First Day of Spring Ritual

Sometime Thursday my husband and I will grab a couple of sandwiches, a few deviled eggs, carton of lemonade and a softball and head to the beach. I don’t expect to run into a lot of other picnickers although everyone knows it is the first day of Spring.

We’ll be there because we always go on a picnic the first day of spring regardless of the weather and it is usually somewhat nasty by the lake in Chicago during March. This year is a rare exception.

When our four kids were younger and came along we went through the phases of…

Oh this is so fun to go on a picnic in the snow!
Mom, didn’t you notice that it is raining?
This is SO embarrassing, what if I run into someone I know?
Can I bring a friend? This is so cool!
Are you and Dad going on your picnic this year?

The tradition isn’t about the weather or the beach but to remember a lifetime of spring picnics that started on a balmy March 20 some thirty-three years ago and to celebrate the hope of warmer days on their way. It is just what we do.

Most of us have a handful of rituals and traditions that become our link to the past, enjoyment in the present, and hope for the future. Some come from our faith, our culture, our experiences and some just seem to show up…like a balmy March 20 in 1975. I don’t think we would have ever started this on a snowy equinox but continuing it has never been in question.

Personal rituals shape who we are by calling us back to our essential selves. My rituals are my “stamp of identity” and when I get off-balance, returning to them grounds me once again. In my ongoing quest for renewal, returning to or creating rituals is one of the foundational steps.

What favorite rituals do you have this time of year?

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4 Responses to “First Day of Spring Ritual”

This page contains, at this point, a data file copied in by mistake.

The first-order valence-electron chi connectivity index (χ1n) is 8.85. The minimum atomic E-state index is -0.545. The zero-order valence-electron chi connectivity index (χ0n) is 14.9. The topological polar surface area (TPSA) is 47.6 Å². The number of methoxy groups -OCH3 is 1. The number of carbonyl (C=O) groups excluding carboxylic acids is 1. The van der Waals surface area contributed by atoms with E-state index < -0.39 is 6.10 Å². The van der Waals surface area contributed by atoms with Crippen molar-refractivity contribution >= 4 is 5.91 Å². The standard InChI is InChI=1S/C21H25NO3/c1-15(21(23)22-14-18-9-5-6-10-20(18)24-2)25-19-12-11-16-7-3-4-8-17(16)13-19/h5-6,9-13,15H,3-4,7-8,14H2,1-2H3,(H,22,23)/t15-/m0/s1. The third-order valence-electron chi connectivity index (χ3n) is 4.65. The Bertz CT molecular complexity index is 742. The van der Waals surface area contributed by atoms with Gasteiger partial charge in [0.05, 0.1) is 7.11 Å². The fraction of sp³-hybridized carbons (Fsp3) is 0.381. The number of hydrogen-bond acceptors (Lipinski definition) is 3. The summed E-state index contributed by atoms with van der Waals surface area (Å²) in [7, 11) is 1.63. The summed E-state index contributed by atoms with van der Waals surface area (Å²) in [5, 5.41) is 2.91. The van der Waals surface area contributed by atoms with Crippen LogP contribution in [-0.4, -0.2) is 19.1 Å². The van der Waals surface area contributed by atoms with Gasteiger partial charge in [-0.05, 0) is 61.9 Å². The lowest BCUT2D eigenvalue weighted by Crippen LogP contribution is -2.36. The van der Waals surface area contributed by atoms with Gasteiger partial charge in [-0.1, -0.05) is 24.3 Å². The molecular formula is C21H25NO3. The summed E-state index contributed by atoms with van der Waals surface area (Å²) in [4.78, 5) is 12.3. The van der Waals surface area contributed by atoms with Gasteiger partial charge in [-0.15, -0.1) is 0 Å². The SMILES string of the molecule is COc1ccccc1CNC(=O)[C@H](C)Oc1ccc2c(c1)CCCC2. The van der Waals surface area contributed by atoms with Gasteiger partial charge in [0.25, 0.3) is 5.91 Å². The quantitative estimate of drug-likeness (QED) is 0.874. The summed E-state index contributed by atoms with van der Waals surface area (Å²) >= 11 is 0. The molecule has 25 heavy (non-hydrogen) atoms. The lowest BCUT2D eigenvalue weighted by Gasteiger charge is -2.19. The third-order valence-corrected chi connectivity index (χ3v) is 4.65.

1. 1 bronx51 March 19, 2012 at 2:17 PM

    Yes, I do have a spring ritual with my girls. Because we are messianic Jews, we don’t celebrate Easter in the traditional way that the “church” does – we didn’t give the girls Easter baskets or chocolate bunnies. I came up with “Passover baskets” instead. They have candies and other treats in them, along with small devotional books or inspirational material. As the girls got older I also included small bottles of Body Shop treats or coupons for manicures. I decorate wicker baskets with ribbons and dried flowers. Even though our daughters are now 27 and 31 years old, I’ve begun scouting out items for their Passover baskets and will send them in the post. It’s a way of reinforcing our traditions as a Jewish family that believes in Jesus.

  2. 3 seasonurlife March 19, 2012 at 2:53 PM

    Love your idea. Your children will cherish these memories for years to come!

  3. 4 Letitia Suk March 19, 2012 at 3:00 PM

    Thanks! It is one of those traditions that would have never worked if we had started it in the pre-teen years. They were born into it as we started three years before any kids came 🙂


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